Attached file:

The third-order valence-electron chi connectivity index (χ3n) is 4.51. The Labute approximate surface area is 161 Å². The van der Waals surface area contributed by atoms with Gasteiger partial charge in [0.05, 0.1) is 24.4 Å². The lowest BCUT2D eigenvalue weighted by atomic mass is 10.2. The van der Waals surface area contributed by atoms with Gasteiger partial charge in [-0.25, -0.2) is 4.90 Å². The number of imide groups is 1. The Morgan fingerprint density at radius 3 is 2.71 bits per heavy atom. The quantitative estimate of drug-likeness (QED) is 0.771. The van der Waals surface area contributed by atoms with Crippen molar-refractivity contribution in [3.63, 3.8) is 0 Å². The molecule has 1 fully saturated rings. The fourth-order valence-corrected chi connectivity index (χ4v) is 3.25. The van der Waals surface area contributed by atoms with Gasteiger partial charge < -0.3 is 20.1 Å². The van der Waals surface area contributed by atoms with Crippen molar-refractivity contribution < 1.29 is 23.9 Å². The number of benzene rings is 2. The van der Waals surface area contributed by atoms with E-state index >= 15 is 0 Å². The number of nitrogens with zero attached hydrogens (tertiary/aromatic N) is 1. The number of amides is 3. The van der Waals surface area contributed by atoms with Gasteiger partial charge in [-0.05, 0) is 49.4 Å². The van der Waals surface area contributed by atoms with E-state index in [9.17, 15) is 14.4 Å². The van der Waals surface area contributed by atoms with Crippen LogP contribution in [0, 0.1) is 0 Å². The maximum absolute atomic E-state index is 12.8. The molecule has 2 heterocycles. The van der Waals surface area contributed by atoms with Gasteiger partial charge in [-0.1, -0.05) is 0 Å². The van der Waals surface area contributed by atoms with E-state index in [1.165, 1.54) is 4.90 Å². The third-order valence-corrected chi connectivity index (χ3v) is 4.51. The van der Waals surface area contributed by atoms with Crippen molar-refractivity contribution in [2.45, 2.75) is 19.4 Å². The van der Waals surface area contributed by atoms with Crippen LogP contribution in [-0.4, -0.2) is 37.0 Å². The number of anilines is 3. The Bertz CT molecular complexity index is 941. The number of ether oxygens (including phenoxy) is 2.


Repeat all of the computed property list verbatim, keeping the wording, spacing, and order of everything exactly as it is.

The third-order valence-electron chi connectivity index (χ3n) is 4.51. The Labute approximate surface area is 161 Å². The van der Waals surface area contributed by atoms with Gasteiger partial charge in [0.05, 0.1) is 24.4 Å². The lowest BCUT2D eigenvalue weighted by atomic mass is 10.2. The van der Waals surface area contributed by atoms with Gasteiger partial charge in [-0.25, -0.2) is 4.90 Å². The number of imide groups is 1. The Morgan fingerprint density at radius 3 is 2.71 bits per heavy atom. The quantitative estimate of drug-likeness (QED) is 0.771. The van der Waals surface area contributed by atoms with Crippen molar-refractivity contribution in [3.63, 3.8) is 0 Å². The molecule has 1 fully saturated rings. The fourth-order valence-corrected chi connectivity index (χ4v) is 3.25. The van der Waals surface area contributed by atoms with Gasteiger partial charge < -0.3 is 20.1 Å². The van der Waals surface area contributed by atoms with Crippen molar-refractivity contribution < 1.29 is 23.9 Å². The number of benzene rings is 2. The van der Waals surface area contributed by atoms with E-state index >= 15 is 0 Å². The number of nitrogens with zero attached hydrogens (tertiary/aromatic N) is 1. The number of amides is 3. The van der Waals surface area contributed by atoms with Gasteiger partial charge in [-0.05, 0) is 49.4 Å². The van der Waals surface area contributed by atoms with E-state index in [9.17, 15) is 14.4 Å². The van der Waals surface area contributed by atoms with Crippen LogP contribution in [0, 0.1) is 0 Å². The maximum absolute atomic E-state index is 12.8. The molecule has 2 heterocycles. The van der Waals surface area contributed by atoms with Gasteiger partial charge in [-0.1, -0.05) is 0 Å². The van der Waals surface area contributed by atoms with E-state index in [1.165, 1.54) is 4.90 Å². The third-order valence-corrected chi connectivity index (χ3v) is 4.51. The van der Waals surface area contributed by atoms with Crippen molar-refractivity contribution in [2.45, 2.75) is 19.4 Å². The van der Waals surface area contributed by atoms with Crippen LogP contribution in [-0.4, -0.2) is 37.0 Å². The number of anilines is 3. The Bertz CT molecular complexity index is 941. The number of ether oxygens (including phenoxy) is 2.